AOTM – July – ‘Jubilee’ by Japanese Breakfast

Japanese Breakfast - Jubilee | Reviews | DIY

Jubilee is Japanese Breakfast, (a.k.a. Michelle Zauner … and her band’s), 3rd album. I’ve never got my head around is it a band or is an artist but from now on I will refer to Japanese Breakfast as ‘her’ as Zauner is clearly the driving creative force behind Japanese Breakfast.

I nearly chose her 2nd album, ‘Soft sounds from another planet’ as album of the month back in 2017. If I had, you guys would have said ‘it’s ok … but it’s nothing special’ and I probably would have never considered double dipping and choosing her again. So all in all, I am glad I didn’t and I get the chance to introduce you to Jubilee instead. Soft Sounds was a solid, consistent 12 tracks of shoegazey niceness with occasional flourishes that caught you by surprise but were soon gone. Jubilee is almost the exact opposite. On Jubilee, the flourishes are to the fore, the melancholia is still there but it’s wearing better clothes and it has adopted a few new personas. It’s a brighter, poppier, classier affair with massive mainstream chops but don’t assume that’s it’s all surface.

For those that don’t know, much of Zauner’s creative career has been defined by her relationship with and the loss of her mother. Her music was and still is deeply touched by this experience. Her book ‘Crying in H Mart: A Memoir’ is a deeply personal reflection on the pain of growing up, losing her mother and … Korean food. It made no.2 in the NY Times Non Fiction Bestseller List in April 2021. The fact that this album is called Jubilee is massive. It points the way and hints at what to expect and represents a significant metamorphosis, musically and seemingly personally for Japanese Breakfast. There is a 40 minute podcast interview with Michelle Zauner by actor Minnie Driver that I would strongly recommend listening to that explores this in much mored detail and with a very delicate touch – https://open.spotify.com/episode/3LWPCfflisFbPsQqdvRBtd – be warned, I found it very moving but I do think it frames the album beautifully.

Back to the music, Jubilee is a 10 track, 37 minute album. Thank you Michelle. Great start.

Paprika, the opening track literally marches in, heralding the opening of the album with military snares and heralding horns. It’s a proud statement of arrival, perhaps of re-birth following her loss and grieving process? Perhaps I am reading too much into that but it seems beyond coincidence.

Lyrically the album is SOOOO strong and Paprika has some of my favourite lyrics;

How’s it feel to be at the center of magic
To linger in tones and words?
I opened the floodgates and found no water, no current, no river, no rush
How’s it feel to stand at the height of your powers
To captivate every heart?
Projecting your visions to strangers who feel it, who listen, who linger on every wor
d’

Through the remaining 9 tracks Zauner introduces us to Synth-Pop, British sounding 90’s Indie (Belle and Sebastian, perhaps even Camera Obscura?), haunting stadium ready ballads and even a nod to her shoegazing back catalogue. It would have been easy for the variety of styles and influences to result in a messy, patchy album. However, this isn’t the case. There is a thread, a spine running through the tight running time and I think perfect track sequencing. For me, the thread or spine is the genuine emotion, the feels, that drive each track. I believe every word and I feel every note. The brighter, poppier uptempo tracks are some of the most emotionally and significant. That significance comes from top notch, classy song writing.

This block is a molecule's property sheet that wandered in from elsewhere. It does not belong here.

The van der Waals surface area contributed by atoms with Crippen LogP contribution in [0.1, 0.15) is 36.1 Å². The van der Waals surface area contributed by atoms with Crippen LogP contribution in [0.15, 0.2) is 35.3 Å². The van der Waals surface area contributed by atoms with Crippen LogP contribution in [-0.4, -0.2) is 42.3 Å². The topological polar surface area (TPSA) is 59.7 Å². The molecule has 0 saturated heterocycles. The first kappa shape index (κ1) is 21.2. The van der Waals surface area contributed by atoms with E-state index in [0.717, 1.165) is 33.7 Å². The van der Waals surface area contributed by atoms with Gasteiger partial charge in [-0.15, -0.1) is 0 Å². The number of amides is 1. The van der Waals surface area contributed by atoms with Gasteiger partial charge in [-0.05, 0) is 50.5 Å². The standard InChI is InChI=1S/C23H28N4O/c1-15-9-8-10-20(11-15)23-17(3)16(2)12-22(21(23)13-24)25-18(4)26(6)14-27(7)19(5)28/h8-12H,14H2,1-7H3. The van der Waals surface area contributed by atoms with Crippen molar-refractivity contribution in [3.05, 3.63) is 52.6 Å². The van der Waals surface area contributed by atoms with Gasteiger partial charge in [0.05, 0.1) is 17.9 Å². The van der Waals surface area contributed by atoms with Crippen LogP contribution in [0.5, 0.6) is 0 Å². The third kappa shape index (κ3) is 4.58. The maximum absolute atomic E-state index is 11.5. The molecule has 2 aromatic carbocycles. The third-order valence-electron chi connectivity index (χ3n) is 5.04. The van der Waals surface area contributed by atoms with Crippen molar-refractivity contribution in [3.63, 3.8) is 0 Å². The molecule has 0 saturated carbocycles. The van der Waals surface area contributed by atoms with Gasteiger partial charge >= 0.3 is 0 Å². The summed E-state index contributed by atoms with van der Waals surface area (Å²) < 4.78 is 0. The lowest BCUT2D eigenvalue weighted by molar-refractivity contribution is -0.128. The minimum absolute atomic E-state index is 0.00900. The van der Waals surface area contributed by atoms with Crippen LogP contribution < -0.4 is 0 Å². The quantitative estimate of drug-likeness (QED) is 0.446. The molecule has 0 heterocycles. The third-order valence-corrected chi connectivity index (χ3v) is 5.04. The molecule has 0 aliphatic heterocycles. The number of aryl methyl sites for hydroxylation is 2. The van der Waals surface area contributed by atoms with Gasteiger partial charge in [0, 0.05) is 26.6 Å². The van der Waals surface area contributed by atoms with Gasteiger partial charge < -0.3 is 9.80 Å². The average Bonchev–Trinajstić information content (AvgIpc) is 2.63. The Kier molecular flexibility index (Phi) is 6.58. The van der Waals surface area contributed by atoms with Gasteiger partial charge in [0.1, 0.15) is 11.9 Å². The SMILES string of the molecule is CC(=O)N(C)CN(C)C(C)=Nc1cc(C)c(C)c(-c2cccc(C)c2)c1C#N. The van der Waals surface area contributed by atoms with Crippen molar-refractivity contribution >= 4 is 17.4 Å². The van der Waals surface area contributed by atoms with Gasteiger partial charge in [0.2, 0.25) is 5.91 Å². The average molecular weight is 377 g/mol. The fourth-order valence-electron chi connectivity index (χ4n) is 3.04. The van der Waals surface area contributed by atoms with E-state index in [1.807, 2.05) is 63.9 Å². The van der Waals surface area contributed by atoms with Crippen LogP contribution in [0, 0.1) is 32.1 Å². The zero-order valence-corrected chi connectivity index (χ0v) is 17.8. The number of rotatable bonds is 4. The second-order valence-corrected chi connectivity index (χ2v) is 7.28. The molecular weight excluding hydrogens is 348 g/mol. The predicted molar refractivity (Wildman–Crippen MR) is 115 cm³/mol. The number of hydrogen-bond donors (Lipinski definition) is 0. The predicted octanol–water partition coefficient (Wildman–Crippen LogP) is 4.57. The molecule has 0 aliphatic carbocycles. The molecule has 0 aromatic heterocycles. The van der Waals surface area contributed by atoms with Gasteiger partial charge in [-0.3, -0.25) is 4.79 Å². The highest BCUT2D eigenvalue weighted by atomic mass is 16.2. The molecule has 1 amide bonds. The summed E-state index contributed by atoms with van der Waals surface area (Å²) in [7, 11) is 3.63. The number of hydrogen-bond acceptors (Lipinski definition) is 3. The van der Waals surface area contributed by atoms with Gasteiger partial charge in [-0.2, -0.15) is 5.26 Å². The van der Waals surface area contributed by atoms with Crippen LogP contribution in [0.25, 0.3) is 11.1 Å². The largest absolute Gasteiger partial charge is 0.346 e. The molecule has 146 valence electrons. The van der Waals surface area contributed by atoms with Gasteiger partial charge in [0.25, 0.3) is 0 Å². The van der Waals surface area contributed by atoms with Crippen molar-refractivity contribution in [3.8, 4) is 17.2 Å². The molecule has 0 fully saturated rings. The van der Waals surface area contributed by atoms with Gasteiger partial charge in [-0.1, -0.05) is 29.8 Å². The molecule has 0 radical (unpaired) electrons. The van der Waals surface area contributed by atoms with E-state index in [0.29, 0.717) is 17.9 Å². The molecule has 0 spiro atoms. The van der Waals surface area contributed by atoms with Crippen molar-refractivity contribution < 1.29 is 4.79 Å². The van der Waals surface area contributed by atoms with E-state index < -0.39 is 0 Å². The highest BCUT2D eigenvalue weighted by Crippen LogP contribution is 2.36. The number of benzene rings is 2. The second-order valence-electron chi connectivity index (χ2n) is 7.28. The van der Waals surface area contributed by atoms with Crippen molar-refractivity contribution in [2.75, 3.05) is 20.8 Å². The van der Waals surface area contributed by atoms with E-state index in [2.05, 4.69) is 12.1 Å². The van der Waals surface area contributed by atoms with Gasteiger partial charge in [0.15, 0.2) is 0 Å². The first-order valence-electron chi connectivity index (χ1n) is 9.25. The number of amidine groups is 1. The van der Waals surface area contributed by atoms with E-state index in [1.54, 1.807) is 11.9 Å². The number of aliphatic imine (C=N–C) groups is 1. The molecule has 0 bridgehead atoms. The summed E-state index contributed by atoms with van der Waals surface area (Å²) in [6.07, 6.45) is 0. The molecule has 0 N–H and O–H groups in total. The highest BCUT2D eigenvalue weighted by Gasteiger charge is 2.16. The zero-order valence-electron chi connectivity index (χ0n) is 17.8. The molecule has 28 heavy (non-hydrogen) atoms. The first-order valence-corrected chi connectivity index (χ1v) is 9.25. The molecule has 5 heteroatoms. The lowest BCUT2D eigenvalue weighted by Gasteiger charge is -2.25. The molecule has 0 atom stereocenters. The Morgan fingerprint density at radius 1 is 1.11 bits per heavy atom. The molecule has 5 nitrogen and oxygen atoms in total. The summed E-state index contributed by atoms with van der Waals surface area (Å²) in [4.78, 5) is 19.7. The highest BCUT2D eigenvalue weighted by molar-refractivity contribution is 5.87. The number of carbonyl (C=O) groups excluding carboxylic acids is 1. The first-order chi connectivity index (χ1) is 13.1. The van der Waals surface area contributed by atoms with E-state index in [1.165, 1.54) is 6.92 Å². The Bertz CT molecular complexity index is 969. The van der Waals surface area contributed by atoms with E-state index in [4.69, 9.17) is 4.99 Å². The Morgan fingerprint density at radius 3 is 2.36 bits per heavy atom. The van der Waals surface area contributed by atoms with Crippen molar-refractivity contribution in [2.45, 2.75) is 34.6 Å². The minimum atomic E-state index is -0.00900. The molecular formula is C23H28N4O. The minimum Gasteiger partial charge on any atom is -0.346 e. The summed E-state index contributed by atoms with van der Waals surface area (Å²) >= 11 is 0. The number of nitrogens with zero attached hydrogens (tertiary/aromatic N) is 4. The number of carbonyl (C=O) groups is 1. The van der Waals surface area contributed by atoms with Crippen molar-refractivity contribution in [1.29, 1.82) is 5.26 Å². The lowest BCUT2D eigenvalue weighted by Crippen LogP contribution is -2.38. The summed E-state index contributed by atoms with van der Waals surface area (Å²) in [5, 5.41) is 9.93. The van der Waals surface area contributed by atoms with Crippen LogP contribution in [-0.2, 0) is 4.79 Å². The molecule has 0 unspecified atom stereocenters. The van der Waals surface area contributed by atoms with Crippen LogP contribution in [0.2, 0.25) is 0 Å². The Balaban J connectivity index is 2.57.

For this 1st time ever, I feel strongly enough about each song to want to walk through the nine tracks that follow Paprika one by one;

Track 2 ‘Be Sweet‘ is pure pop perfection. One of the strongest tracks by any artist this year. It was my entry point into the album when it was released back in February. It was on a long list that I created with Guy and should have been my selection when we chose tracks for each other a few months ago. It’s a bit 80’s, it’s a bit cool, it’s lyrically intelligent and I love that propulsive bass driving the track forward.

Track 3 ‘Kokomo, IN’ trades, funky 80’s pop for 90’s British indie. An acoustic guitar gives way to harsh string plucks and then to dramatic sweeping string accompaniment. It’s melodramatic, moody and most definitely ‘pretty’. It’s sits next to ‘Be Sweet’ perfectly despite it’s decade-difference in reference points.

Track 4 ‘Slide Tackle’ has been highlighted as one of the weaker tracks in a few reviews … I don’t get it. It’s one of my favourite tracks. It opens like a track from Twin Shadow’s debut album. It’s as if ‘Be Sweet’ and ‘Kokomo, IN’ had a baby together … and that baby played the saxophone?

Track 5 ‘Posing in Bondage’ surprise surprise, Joey love’s the dark one about death. I think this is a beautiful track. It’s the first down-tempo, ballard (ish) track. Spending some time with the album’s lyrics reveals, surprisingly, that there are a lot less lyrics than you might think! When written down, the lyrics look sparse but when woven into the fabric of the track they take on heft, Posing In Bondage is a great example of this in action and one of my favourite tracks. The killer line for me in this track is much discussed in the Minnie Driver podcast …

‘When the world divides into two people
Those who have felt pain and those who have yet to

Track 6 ‘Sit’ considering that Zauner is often described as a shoegaze artist, there isn’t a lot of it on this album. The exception is ‘Sit’. It’s got a droney, fuzzy guitar that sits (pardon the pun) just behind a very non-shoegazey vocal that sits higher in the mix than you’d expect. Its not a standout track but I think mostly because it’s on such a strong album. I’m in no way offended by it and enjoy it as a simpler pleasure.

Track 7 ‘Savage Good Boy’ … and we’re back to brighter, poppier sounds and melodies. It’s a well humoured, gender-role subverting, piece of perfect pop that is hard to ignore. It show cases Zauner’s ability to tell complex stories, simply and with impact.

I want to make the money ’til there’s no more to be made
And we will be so wealthy I’m absolved from questioning
That all my bad behaviour was just a necessary strain
They’re the stakes in the race to win

It’s hard to think of catchier song about mankind driving itself into the apocalypse. If you can think of one please let me know.

Track 8 ‘Hell’ – another track that focuses on the theme of loss but done with beautiful pop melodies, lovely backing vocals, Bontempi-like synth flourishes and a big dose of horns. It flies by in two and half minutes but the oddly Morrissey-esque lyrics stick in the mind for much longer.